Outer Banks highway under 6 inches of water, Bodie lighthouse in a lake after Michael

The historic Bodie Island Lighthouse and its light keeper’s home were surrounded by water early Friday after the passing of Tropical Storm Michael.
The historic Bodie Island Lighthouse and its light keeper’s home were surrounded by water early Friday after the passing of Tropical Storm Michael.

The only highway connecting North Carolina’s barrier islands looked more like a lake in some areas Friday morning, after the passing of Tropical Storm Michael.

Flooding on NC Highway 12 about one mile south of Whalebone Junction in Cape Hatteras National Seashore. The water was was six inches deep at 7 a.m. Friday. National Park Service

Photos posted on Facebook also show the century-old Bodie Island Lighthouse is surrounded by a small lake — something the National Park Service fears will become increasingly common because of island erosion.

“There is still standing water on the road from sound side flooding in Waves and Salvo,” reported a the NC Department Transportation in a Facebook post. “Drivers should avoid the area until the water goes back down.”

The Dare County Sheriff’s Office said on Facebook the floodwaters first appeared late Thursday night in the section of highway on Pea Island.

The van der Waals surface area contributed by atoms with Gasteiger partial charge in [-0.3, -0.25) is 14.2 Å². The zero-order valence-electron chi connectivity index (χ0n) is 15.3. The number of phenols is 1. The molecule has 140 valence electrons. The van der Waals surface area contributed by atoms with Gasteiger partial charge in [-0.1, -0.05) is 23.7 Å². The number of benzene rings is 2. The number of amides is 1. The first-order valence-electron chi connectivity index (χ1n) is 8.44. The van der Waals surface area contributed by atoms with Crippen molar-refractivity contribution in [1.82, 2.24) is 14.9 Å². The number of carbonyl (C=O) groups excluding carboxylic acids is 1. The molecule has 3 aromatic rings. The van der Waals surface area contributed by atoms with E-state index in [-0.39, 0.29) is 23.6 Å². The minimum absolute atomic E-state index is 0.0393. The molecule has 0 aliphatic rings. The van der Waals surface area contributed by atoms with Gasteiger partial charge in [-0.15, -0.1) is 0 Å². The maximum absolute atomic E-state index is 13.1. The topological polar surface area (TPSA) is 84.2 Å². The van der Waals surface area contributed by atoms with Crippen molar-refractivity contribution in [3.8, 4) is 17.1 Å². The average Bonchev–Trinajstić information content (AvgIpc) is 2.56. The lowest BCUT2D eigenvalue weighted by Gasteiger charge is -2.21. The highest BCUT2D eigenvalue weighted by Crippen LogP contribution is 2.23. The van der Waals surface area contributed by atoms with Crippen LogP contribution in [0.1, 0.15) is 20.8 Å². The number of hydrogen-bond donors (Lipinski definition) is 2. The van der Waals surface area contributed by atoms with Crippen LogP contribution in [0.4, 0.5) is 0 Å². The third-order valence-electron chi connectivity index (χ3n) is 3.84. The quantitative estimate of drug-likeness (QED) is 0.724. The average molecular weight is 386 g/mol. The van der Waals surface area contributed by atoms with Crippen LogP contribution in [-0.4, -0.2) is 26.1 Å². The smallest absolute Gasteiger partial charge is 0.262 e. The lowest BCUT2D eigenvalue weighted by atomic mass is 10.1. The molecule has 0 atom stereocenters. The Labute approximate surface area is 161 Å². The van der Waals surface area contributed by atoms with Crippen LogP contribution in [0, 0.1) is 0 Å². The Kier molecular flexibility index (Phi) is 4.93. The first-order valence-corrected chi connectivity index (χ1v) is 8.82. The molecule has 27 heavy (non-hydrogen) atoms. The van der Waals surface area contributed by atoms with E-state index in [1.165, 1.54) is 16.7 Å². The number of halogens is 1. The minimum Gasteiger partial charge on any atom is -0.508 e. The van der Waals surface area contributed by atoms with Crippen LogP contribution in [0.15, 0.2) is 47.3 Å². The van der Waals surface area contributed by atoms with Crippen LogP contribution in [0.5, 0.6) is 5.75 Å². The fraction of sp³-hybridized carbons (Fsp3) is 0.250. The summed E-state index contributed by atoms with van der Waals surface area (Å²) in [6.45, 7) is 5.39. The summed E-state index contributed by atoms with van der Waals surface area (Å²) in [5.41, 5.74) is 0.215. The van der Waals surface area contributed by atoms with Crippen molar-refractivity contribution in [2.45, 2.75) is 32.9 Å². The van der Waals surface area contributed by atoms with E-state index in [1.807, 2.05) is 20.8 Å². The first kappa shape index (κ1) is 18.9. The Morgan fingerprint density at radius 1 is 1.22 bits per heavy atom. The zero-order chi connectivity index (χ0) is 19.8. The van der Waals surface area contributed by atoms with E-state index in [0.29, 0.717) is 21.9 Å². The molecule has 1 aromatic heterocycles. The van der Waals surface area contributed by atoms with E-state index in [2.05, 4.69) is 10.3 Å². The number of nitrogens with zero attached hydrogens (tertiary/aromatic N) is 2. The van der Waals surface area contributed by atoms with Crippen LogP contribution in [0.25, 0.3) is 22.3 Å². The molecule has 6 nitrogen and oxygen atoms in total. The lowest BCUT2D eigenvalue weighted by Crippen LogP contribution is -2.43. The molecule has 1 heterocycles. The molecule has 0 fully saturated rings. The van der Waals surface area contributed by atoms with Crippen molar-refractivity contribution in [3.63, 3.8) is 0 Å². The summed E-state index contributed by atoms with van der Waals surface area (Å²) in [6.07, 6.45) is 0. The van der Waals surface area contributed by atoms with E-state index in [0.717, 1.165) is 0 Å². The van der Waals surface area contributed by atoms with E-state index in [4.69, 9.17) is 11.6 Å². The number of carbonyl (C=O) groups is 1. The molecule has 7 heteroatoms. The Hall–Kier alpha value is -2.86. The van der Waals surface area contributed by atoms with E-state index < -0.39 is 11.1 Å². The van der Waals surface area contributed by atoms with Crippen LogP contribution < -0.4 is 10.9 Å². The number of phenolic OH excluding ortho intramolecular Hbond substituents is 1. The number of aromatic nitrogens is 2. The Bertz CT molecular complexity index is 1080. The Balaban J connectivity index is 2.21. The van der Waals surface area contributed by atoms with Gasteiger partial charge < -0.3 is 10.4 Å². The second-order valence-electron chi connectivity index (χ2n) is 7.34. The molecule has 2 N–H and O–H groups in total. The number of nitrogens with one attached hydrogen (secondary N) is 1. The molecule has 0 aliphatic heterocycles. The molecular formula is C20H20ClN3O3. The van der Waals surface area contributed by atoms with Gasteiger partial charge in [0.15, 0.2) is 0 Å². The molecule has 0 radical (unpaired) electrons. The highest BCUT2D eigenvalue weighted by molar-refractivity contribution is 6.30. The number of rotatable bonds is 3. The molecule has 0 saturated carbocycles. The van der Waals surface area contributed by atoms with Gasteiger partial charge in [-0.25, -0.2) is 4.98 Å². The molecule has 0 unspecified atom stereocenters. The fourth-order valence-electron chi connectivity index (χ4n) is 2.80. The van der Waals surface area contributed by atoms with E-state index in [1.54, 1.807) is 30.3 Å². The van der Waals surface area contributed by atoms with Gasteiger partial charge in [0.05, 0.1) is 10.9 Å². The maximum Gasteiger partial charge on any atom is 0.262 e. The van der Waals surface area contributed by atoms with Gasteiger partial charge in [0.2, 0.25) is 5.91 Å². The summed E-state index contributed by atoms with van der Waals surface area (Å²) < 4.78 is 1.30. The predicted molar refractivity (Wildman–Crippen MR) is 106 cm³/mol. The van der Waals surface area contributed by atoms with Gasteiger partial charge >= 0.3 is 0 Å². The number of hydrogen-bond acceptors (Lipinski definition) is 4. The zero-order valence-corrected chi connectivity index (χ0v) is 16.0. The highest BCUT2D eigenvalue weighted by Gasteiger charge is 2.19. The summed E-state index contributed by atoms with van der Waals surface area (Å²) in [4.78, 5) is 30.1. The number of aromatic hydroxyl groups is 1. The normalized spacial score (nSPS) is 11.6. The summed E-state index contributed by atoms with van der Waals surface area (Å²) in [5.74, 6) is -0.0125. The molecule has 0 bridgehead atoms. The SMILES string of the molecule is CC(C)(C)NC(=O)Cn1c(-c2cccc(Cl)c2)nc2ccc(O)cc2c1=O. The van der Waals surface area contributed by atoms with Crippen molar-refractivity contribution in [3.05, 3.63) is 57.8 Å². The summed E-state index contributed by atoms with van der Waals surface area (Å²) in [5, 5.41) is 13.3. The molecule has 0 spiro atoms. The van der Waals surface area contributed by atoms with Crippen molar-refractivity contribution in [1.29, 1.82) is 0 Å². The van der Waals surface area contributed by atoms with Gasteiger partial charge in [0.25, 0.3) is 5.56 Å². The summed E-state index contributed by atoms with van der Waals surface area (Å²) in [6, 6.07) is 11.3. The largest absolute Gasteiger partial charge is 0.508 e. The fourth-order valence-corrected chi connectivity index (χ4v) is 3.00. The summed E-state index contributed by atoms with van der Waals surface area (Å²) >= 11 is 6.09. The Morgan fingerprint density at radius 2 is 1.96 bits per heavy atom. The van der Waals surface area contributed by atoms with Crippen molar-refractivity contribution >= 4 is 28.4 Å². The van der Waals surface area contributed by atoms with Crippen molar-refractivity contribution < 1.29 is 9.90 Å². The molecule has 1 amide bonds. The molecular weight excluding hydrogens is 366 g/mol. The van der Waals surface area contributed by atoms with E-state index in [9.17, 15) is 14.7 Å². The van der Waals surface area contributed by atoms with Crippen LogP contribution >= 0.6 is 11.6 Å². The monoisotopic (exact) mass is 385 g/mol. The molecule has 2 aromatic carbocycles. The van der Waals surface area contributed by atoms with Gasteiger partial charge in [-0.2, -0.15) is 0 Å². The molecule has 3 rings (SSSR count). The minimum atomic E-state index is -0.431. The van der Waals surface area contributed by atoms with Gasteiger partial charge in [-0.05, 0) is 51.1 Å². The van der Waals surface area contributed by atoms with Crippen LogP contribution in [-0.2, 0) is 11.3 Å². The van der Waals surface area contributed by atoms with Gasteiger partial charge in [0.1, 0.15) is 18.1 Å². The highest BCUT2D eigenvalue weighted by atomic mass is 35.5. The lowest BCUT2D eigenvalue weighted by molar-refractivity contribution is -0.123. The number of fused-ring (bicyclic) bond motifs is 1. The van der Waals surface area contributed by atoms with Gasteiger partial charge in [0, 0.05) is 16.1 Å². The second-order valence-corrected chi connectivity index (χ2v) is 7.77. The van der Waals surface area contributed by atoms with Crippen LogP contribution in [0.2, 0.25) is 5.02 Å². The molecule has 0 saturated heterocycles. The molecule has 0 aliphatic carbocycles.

Cape Hatteras National Seashore posted photos on Facebook of both lanes covered with water as far as the eye could see.

The photos were taken one mile south of Whalebone Junction, and the water was 6 inches deep, said officials in the post.

The National Park Service said some beach routes might also be impassable Friday, and park visitors were “strongly urged to stay out of the Atlantic Ocean as rip current threats remain high.”

Tropical Storm Michael brought winds in the 50 mph range, dangerous storm surge and 3 to 5 inches of rain to many communities across North Carolina on Thursday.

A few sites in the state reported 6 and even 10 inches of rain, according to the U.S. Geological Survey.

Colington Island in Dare County saw flood waters reach 4 feet, prompting town officials to tell residents not to venture outdoors Friday morning until the damage had be assessed, reported the Outer Banks Voice.

Flooding prompted Kill Devil Hills to declared a state of emergency, after several parts of the down were “inundated,” officials said on Facebook. “Please stay inside,” town officials posted. “There is debris along roadways, propane tanks floating in storm water, and snakes that have come up with the sound.”

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Parts of NC 12 were erased during Hurricane Florence last month, which sent a mix of sand and ocean water across the state’s barrier islands. Repairs were completed three weeks ago.

The National Park Service has an erosion study in progress on Cape Hatteras, after discovering erosion has made the Bodie Island Lighthouse vulnerable to flooding during storms.

The study will be completed in the fall, but park officials believe the old lighthouse keeper’s home might need to be raised to save it from permanent flood damage, reported the Charlotte Observer.

Mark Price: 704-358-5245, @markprice_obs